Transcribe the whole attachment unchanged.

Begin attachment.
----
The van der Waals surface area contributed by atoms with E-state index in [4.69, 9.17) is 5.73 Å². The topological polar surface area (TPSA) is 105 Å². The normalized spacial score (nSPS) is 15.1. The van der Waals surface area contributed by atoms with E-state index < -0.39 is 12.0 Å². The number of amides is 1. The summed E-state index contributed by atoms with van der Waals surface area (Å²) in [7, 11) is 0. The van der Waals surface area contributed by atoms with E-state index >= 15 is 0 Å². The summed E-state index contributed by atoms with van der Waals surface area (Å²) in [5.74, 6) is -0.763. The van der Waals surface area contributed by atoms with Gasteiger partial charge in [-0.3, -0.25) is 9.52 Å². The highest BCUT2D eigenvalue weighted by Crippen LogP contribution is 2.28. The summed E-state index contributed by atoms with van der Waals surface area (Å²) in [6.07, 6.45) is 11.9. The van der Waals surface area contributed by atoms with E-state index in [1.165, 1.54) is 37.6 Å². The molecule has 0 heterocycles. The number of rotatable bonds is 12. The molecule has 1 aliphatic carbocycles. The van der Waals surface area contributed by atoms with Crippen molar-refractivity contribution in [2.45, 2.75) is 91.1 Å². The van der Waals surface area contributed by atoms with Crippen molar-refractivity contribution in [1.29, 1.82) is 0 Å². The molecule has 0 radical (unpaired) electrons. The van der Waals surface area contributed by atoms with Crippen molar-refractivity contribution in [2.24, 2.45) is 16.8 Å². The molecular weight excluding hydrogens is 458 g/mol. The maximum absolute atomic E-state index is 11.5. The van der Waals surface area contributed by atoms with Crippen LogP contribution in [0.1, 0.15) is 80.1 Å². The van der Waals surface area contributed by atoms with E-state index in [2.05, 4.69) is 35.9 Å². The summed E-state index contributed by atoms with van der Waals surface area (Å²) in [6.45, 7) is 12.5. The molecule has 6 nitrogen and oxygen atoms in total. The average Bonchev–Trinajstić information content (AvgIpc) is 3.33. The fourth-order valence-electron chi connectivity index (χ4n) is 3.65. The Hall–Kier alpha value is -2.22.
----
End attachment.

The van der Waals surface area contributed by atoms with E-state index in [4.69, 9.17) is 5.73 Å². The topological polar surface area (TPSA) is 105 Å². The normalized spacial score (nSPS) is 15.1. The van der Waals surface area contributed by atoms with E-state index < -0.39 is 12.0 Å². The number of amides is 1. The summed E-state index contributed by atoms with van der Waals surface area (Å²) in [7, 11) is 0. The van der Waals surface area contributed by atoms with E-state index >= 15 is 0 Å². The summed E-state index contributed by atoms with van der Waals surface area (Å²) in [5.74, 6) is -0.763. The van der Waals surface area contributed by atoms with Gasteiger partial charge in [-0.3, -0.25) is 9.52 Å². The highest BCUT2D eigenvalue weighted by Crippen LogP contribution is 2.28. The summed E-state index contributed by atoms with van der Waals surface area (Å²) in [6.07, 6.45) is 11.9. The van der Waals surface area contributed by atoms with E-state index in [1.165, 1.54) is 37.6 Å². The molecule has 0 heterocycles. The number of rotatable bonds is 12. The molecule has 1 aliphatic carbocycles. The van der Waals surface area contributed by atoms with Crippen molar-refractivity contribution in [2.45, 2.75) is 91.1 Å². The van der Waals surface area contributed by atoms with Crippen molar-refractivity contribution in [1.29, 1.82) is 0 Å². The molecule has 0 radical (unpaired) electrons. The van der Waals surface area contributed by atoms with Crippen molar-refractivity contribution in [2.24, 2.45) is 16.8 Å². The molecular weight excluding hydrogens is 458 g/mol. The maximum absolute atomic E-state index is 11.5. The van der Waals surface area contributed by atoms with Crippen LogP contribution in [0.1, 0.15) is 80.1 Å². The van der Waals surface area contributed by atoms with E-state index in [2.05, 4.69) is 35.9 Å². The summed E-state index contributed by atoms with van der Waals surface area (Å²) in [6.45, 7) is 12.5. The molecule has 6 nitrogen and oxygen atoms in total. The average Bonchev–Trinajstić information content (AvgIpc) is 3.33. The fourth-order valence-electron chi connectivity index (χ4n) is 3.65. The Hall–Kier alpha value is -2.22.